We live in a golden age of design. From the industrial era all the way through the dot com era and beyond, good design was a privilege reserved for a few companies with big budgets to spend on R&D or branding. In a world where every company is a technology and data company, design is now the competitive advantage. In fact, I believe the recent record rise of unicorns is not just indicative of access to capital, it is indicative of access to brilliant design.
THERE’S NO SINGULAR DEFINITION OF DESIGN
A lot has been written on design thinking; however, I prefer to discuss design thinking as an imaginative skill rather than a methodology. Most approaches focus on product or become problem-solving extensions. For example, empathy for a situation or customer is good, but it’s like being on a treadmill—it keeps you fit but in the same place.
Design is a metaphysical ability to ideate. It is probably best discovered through these two statements:
• Buckminster Fuller: “You never change things by fighting the existing reality. To change something, build a new model that makes the existing model obsolete.”
• Donald Judd: “Design has to work. Art does not.”
In these statements you discover the disruptive, transformation nature of design—and the need for it to be functional, leading up to drawing an emotive experience for the users.
IMAGINE, DESIGN, PREPARE, LEAD
I put a premium on curiosity, design and imagination. These three very human capabilities are key to building a future yet to be discovered. Design is a fragile human process and probably the best competitive advantage in the automation era.
In the words of Jony Ive, “Ideas are extremely fragile. Ideas are not predictable in terms of when you will have them or how many you gonna have. Over the years, we created a team and environment that when they do arrive, we nurture them.”
Let me walk you through the four dimensions.
Design is that pure idea as it pops into your mind, unadulterated by limitations of the existing reality and unbiased by what is possible. That idea is the imagination brief. Groundbreaking ideas can be traced back to the brilliance of an imagination brief that is inspiring and distinct.
An enduring example of this is the iconic Coca-Cola bottle design in 1915. This comes from an imagination brief that is iconic in itself: a “bottle so distinct that you would recognize if by feel in the dark or lying broken on the ground.” It also lays out certain design principles that establish how this idea should be brought to life.
With an inspiring and distinct imagination brief completed, now is the time to get some details on paper about how the idea would work. To keep the idea pure, resist the temptation to jump into the realities of execution. Drawing out the details and interfaces helps create a compelling working vision of the imagination brief.
Imagine a traditional animator drawing storyboards frame by frame. It is that level of passion for bringing the imagination brief (story) to life that made characters like Mickey Mouse powerful enough to directly impact copyright law in the U.S. Plenty of companies, including Uber, Xerox, Airbnb and Zoom, have also made design a verb.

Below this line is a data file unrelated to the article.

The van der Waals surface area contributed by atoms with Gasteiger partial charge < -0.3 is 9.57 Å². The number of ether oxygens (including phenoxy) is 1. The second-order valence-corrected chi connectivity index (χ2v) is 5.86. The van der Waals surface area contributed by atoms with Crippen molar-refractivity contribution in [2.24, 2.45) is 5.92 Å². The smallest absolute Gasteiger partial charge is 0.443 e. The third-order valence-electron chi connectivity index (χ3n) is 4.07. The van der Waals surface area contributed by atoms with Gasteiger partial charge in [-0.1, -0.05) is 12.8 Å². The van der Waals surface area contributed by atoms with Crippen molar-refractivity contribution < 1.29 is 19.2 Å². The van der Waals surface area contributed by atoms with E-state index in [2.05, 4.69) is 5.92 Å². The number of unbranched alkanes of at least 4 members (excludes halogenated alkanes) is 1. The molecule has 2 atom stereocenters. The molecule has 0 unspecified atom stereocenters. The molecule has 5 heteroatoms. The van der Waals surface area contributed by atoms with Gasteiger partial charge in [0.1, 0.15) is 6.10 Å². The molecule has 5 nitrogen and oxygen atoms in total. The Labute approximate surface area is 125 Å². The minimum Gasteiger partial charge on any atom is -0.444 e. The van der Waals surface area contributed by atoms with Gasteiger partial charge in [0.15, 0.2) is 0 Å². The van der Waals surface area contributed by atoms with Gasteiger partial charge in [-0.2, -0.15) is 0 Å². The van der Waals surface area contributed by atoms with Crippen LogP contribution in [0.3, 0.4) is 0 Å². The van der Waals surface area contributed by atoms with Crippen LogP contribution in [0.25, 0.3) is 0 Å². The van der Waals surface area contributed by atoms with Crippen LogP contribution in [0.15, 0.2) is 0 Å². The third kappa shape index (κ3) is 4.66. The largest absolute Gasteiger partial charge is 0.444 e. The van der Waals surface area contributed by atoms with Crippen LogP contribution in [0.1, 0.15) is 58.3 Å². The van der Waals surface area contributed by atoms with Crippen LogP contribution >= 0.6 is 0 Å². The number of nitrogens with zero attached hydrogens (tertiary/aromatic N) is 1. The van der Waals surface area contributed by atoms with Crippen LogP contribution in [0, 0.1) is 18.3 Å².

This step is about identifying and building the right capabilities in leadership, technology, processes and organization to bring the idea to life. It’s about experimenting through prototyping to test these capabilities before being handed off for live production. It’s about gathering insights that help sharpen the compelling storyline of customer experience in the last mile.
You have to ask, “Is Apple great at the imagination brief or is it better at building the right capabilities to bring an idea to life?” The contrast of organizational culture and methods between NASA and SpaceX is another great example of how iterating and developing rockets rapidly put the first humans ever on a commercial spacecraft.
Lead is the powerful last mile when the idea interacts with the users. A product or service, a solution, or even an NFT all interact to create an experience. It is that storytelling and last-mile focus that matters to validate the imagination brief. This is what I call the Pixar moment for your idea.
The race for super apps is a telling example of storytelling and last-mile focus. The ability to help customers reimagine how they get their service across seemingly disparate areas of needs fulfilled in the last mile is fueling the race for the Super Apps by WeChat, Paypal, Yandex, Rappi, Grab, Reliance, Tata, Gozem and many more.
Does your company commit design crimes against humanity?
No one creates great design by default. In fact, the world is full of leaders who create poor designs. This includes interfaces that are just not human, customer processes designed for internal convenience, job application processes that don’t want you to apply, cities that are too complex to navigate, and airports that are entirely dysfunctional.
To avoid this conundrum, remember two things: Always start with a brilliant imagination brief, and weed out unimaginative leaders—especially at the top.
Hari Abburi helps CEOs & Companies be At The Speed Of The Customer® | Global Director, Caltech Exec. Education | Managing Partner, The Preparation Co.